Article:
Jason Isringhausen gets contract offer after throwing for Reds

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Jason Isringhausen threw a bullpen session in front of the Reds’ brass yesterday and general manager Walt Jocketty liked what he saw enough to offer the 37-year-old former Cardinals closer a contract.
“We’re waiting to hear back from his agent to see what he wants to do,” Jocketty told John Fay of the Cincinnati Enquirer. “We’ll know in next day or so.” Jocketty, who was the GM in St. Louis during Isringhausen’s prime, said “he looked good” but “is a long ways from being able to pitch in a game.”
Dusty Baker said: “He looked good for a guy who’s been out a while. He looked strong.”
Pitching coach Bryan Price said: “It looks like he could go out and pitch somewhere. It didn’t take him long to get loose and ready. He looked very healthy to me.”
That somewhere will probably be Triple-A, assuming that Isringhausen accepts the Reds’ offer. He reportedly has a few other teams interested.

Tim Tebow’s workout seems like fun

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Tim Tebow is, as we speak, working out for some 40 scouts from 20 organizations and an untold number of members of the media. So far he has run and jumped and thrown and, in a moment or two, will take his hacks. First BP swings, then live, full-speed BP off of a couple of former major leaguers.

His 60 yard dash time was supposedly excellent. On the 80-20 scouting scale he’s supposedly in the 50-60 range, according to people tweeting about it who know what they’re talking about. The guy is certainly big and strong and in amazing shape and that’s not nothing.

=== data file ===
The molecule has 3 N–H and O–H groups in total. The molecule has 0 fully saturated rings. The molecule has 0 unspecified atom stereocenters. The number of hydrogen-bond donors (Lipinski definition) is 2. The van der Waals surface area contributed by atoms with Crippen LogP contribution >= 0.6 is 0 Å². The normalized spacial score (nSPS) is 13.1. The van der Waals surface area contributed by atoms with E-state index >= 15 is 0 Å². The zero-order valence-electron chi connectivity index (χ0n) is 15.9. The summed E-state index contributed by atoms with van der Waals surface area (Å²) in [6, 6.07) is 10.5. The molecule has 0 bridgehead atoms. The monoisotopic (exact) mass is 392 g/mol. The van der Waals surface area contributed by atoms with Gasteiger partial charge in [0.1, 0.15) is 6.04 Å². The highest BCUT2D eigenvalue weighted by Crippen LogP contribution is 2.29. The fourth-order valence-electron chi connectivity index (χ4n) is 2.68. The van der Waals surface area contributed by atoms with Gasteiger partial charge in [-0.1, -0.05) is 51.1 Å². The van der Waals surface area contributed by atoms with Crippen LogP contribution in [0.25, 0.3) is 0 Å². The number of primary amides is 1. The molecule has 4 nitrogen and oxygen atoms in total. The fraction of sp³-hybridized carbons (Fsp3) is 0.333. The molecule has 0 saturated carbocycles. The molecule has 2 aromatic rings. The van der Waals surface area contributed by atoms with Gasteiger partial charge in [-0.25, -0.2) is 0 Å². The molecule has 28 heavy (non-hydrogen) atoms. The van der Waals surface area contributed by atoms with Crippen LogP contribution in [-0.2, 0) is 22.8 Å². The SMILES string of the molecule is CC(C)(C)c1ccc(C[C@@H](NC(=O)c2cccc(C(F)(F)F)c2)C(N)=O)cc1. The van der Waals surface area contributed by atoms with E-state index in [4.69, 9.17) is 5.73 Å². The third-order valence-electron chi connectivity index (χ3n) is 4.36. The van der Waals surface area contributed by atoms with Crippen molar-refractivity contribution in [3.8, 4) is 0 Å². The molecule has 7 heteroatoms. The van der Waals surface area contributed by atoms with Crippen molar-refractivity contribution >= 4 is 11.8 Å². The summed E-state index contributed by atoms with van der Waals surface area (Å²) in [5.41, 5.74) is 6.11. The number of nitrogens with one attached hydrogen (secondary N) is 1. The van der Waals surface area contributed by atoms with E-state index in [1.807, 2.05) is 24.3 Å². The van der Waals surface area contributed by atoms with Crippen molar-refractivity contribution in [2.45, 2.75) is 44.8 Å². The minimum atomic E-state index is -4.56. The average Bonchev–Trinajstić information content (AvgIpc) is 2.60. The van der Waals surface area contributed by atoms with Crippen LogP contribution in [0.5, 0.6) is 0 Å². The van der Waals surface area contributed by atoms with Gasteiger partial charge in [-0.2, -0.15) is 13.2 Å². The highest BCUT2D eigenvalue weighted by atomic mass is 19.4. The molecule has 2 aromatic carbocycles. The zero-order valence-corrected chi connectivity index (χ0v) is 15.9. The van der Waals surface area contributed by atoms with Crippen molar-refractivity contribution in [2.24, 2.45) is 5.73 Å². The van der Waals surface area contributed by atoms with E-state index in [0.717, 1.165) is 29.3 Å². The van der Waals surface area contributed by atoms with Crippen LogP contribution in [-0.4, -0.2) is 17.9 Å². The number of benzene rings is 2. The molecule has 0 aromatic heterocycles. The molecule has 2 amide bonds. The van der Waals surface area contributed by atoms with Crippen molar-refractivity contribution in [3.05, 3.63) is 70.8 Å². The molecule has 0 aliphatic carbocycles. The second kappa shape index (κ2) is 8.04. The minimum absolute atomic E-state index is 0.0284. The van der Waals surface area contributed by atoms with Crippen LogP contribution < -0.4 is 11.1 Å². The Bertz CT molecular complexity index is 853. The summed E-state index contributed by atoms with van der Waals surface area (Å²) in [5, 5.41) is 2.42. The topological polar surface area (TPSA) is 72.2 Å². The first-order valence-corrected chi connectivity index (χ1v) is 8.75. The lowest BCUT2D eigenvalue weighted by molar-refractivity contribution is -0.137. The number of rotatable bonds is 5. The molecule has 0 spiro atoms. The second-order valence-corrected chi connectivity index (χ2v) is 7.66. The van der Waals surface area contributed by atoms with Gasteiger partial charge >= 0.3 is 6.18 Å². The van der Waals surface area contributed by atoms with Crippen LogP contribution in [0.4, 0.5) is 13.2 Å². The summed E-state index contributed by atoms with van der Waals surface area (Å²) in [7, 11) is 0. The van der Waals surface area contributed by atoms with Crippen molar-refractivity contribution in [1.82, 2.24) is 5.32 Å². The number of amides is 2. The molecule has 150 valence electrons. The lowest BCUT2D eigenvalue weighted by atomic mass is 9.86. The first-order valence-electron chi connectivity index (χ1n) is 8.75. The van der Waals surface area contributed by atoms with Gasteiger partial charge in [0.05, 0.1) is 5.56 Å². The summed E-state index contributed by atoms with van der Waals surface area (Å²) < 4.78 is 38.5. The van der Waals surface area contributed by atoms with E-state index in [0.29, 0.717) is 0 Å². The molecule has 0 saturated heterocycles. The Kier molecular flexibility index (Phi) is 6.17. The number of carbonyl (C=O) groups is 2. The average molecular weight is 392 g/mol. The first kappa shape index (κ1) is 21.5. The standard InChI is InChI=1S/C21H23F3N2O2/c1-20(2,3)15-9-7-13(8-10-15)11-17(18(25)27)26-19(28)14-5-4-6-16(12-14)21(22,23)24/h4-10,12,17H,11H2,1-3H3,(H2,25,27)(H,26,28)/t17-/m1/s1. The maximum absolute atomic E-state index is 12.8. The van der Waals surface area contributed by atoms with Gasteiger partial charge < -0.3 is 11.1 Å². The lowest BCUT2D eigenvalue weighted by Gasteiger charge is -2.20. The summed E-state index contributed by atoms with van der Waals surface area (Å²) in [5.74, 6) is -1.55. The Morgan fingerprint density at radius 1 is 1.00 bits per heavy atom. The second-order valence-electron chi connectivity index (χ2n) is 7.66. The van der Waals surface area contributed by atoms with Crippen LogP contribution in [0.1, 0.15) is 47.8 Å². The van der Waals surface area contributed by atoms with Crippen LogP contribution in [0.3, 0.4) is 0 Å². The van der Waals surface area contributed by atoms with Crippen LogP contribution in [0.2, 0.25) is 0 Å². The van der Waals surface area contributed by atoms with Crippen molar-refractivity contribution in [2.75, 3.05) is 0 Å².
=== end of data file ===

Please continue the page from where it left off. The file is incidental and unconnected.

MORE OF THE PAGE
Also this:

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That’s from MLB’s Twitter, which provides us with some more in-action shots.

 

Here he is playing right field out there in the distance someplace:

Good luck, kid.

Adrian Beltre puts his helmet on backwards to face a switch pitcher

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“A” switch pitcher is probably not the most accurate way to put that. It’s more like “The” switch pitcher, as Pat Venditte of the Mariners is the only one extant.

Last night the right-handed hitting Adrian Beltre had to face Venditte, who obviously chose to pitch righty to the Rangers third baseman. Before coming up to the plate, Beltre jokingly donned his helmet backwards and pretended that he’d hit left-handed:

 

He needn’t have bothered. Beltre doubled to left field off of Venditte, showing that at some point, platoon splits really don’t matter.